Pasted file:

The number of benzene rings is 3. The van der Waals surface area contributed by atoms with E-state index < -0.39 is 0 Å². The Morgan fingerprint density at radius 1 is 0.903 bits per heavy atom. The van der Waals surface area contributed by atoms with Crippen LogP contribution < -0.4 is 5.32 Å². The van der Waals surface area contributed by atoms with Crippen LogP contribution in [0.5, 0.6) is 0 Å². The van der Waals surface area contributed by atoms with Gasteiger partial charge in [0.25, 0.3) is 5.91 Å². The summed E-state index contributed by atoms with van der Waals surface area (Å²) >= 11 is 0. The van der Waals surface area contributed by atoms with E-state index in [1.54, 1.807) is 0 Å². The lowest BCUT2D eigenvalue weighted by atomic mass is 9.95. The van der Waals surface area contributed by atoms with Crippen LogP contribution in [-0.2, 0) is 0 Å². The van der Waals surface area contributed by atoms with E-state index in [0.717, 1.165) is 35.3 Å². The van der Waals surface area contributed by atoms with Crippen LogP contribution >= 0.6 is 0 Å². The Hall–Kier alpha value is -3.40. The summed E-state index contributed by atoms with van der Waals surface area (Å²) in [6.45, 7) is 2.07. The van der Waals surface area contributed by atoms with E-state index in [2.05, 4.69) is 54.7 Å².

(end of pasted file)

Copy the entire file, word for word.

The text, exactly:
The number of benzene rings is 3. The van der Waals surface area contributed by atoms with E-state index < -0.39 is 0 Å². The Morgan fingerprint density at radius 1 is 0.903 bits per heavy atom. The van der Waals surface area contributed by atoms with Crippen LogP contribution < -0.4 is 5.32 Å². The van der Waals surface area contributed by atoms with Crippen LogP contribution in [0.5, 0.6) is 0 Å². The van der Waals surface area contributed by atoms with Gasteiger partial charge in [0.25, 0.3) is 5.91 Å². The summed E-state index contributed by atoms with van der Waals surface area (Å²) >= 11 is 0. The van der Waals surface area contributed by atoms with E-state index in [1.54, 1.807) is 0 Å². The lowest BCUT2D eigenvalue weighted by atomic mass is 9.95. The van der Waals surface area contributed by atoms with Crippen LogP contribution in [-0.2, 0) is 0 Å². The van der Waals surface area contributed by atoms with E-state index in [0.717, 1.165) is 35.3 Å². The van der Waals surface area contributed by atoms with Crippen LogP contribution >= 0.6 is 0 Å². The Hall–Kier alpha value is -3.40. The summed E-state index contributed by atoms with van der Waals surface area (Å²) in [6.45, 7) is 2.07. The van der Waals surface area contributed by atoms with E-state index in [2.05, 4.69) is 54.7 Å².